Title: If the world suddenly were to shrink
Client: Governments Canada and Quebec
Product: Brochure
Size: 96mm x 215mm
Year: 1968


Product copy

If the world suddenly were to shrink,
it would look tike this…

Man and His World
Montreal, Canada

Count the people you know who have seen the world. Few, aren’t they?

Now you can visit the world with a minimum of fuss and at minimal cost.

Montreal, the most dynamic city in the Americas, has brought the world to your doorstep. No fuss. No bother. No saving. No packing and unpacking.

You simply come to Canada’s metropolis – a bridge between the traditions of Europe and the knowhow of America – and there is Man and His World.

As its name suggests, Montreal’s unique international exhibition is the world in microcosm. East meets west as scores of nations show their cultures on the two magic islands in the St. Lawrence River.

France, for example, explores its Art of Living. Austria details the evolution of skiing. Spain, star of the New York World’s Fair of 1964-65, joins Man and His World for the first time. The United Arab Republic brings to life the land of the pharaoh. Pre-Columbian art is on view, along with handicrafts of the emerging nations of Africa. Eastern European countries – Czechoslovakia is another new entry in 1969 – are here in force. Czechoslovakia was, of course, an SRO attraction at Expo 67. Belgium, too, returns with a brand-new presentation.

Interpol, the world-wide crime-fighting organization, lifts the curtain on the international war against dope trafficking.

Many of the pavilions – there are about 75 – are staffed by guides and hostesses from participating countries, contributing to the international ambiance.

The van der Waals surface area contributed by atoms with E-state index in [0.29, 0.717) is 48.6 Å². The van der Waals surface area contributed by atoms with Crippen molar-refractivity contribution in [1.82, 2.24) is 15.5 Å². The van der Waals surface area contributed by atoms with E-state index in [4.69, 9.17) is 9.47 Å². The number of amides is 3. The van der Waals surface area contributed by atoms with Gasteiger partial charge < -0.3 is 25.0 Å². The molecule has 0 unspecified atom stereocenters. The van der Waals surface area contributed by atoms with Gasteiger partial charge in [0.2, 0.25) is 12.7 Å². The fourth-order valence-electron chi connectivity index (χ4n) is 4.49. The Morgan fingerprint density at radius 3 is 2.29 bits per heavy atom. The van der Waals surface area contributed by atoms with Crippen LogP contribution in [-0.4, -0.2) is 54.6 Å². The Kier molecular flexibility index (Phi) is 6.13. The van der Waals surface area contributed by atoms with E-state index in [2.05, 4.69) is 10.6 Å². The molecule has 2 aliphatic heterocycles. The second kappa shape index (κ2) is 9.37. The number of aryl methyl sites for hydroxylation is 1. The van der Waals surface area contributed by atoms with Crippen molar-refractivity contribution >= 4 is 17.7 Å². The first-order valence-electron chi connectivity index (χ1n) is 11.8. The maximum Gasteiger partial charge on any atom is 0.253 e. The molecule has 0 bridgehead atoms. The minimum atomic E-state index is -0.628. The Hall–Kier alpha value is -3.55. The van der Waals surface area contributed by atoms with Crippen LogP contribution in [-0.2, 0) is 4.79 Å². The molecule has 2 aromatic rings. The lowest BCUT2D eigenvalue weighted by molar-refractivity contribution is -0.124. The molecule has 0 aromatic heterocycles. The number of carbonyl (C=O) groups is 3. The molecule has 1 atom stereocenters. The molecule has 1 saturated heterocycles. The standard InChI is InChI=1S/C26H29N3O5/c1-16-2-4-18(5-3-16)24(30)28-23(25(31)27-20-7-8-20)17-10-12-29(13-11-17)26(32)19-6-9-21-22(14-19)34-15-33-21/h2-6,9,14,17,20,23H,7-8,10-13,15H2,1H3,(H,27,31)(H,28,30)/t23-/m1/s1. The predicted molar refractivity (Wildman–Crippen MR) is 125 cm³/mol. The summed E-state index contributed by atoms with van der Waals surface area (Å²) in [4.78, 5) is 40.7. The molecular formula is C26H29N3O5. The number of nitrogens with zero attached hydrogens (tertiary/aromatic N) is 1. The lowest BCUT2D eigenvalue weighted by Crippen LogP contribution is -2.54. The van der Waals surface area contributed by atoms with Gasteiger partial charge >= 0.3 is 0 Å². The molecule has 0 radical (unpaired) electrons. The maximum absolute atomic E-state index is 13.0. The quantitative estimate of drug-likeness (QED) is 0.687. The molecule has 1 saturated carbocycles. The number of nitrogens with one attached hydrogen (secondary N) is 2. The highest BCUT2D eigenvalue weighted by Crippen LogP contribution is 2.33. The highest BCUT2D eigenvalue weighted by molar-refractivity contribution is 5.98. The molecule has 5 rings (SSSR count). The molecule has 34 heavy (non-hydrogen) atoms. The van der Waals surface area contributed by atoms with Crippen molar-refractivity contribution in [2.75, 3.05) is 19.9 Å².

Add to all this the restaurants and boutiques of these nations and other participants and you can easily understand why critics universally have acclaimed Expo 67’s encore.

Now in Act II of Man and His World, running from June 12 to Sept. 7, 1969, you will find new presentations, new restaurants, new boutiques, new rides.

In addition, you’ll thrill to exciting sports events. Free spectacles featuring a galaxy of internationally-known stars of the entertainment world. Band and symphony concerts. Military manoeuvres. And a host of other attractions that spell out entertainment and the good life around the world. If you are over 17, the cost to see the world can be less than 14 cents per day, if you buy a season Visa.

If you are six to 17, the cost for a season youth Visa in the same period works out to about 8 cents per day. Under six? Man and His World is free. Daily admission at the gate is $2.50 for adults and $1.25 for youth.

Man and His World is living proof that culture can be fun.

And, if it’s just plain fun you want, Man and His World has that, too – 135 acres of thrills, excitement and adventure in La Ronde, an integral part of the twin-island site.

So, get lost on an island – better still, two islands – and see the world this year, just as 62,823,128 visitors did in 1967 and 1968.

How to reach Man and His World

Montreal transportation services carry visitors to entrance gates or you can come by car or even by boat. The Express provides free transportation on site. For a small charge, you can use the minirail systems, trailer-trains or an electro-taxi.


Parking lots can accommodate 15,000 cars.

Man and His World

Main theme of Expo 67, Man and His World is the official title of the Montreal exhibition, a cultural attraction of international character supported by the Canada and Quebec governments.


June 12 to September 7, 1969.


Montreal, Canada. The site is unique: Two islands – Sainte Hélène and Notre-Dame- in the middle of the mighty St. Lawrence River.

Opening hours

Pavilions: 10 a.m. to 9.30 p.m.
La Ronde: Noon to 2.30 a.m. on weekdays.
Weekends and holidays: 10.30 a.m. to 2.30 a.m.


Space for over 250 private craft.


Please address all inquiries to:
Man and His World
Press Pavilion, Cité du Havre
Montreal, Canada
Telephone (514) 397-7080


Season/Adult… $12.00
Season/Youth… $7.50
One-day/Adult… $2.50
One-day/Youth… $1.25

Prices quoted are in Canadian funds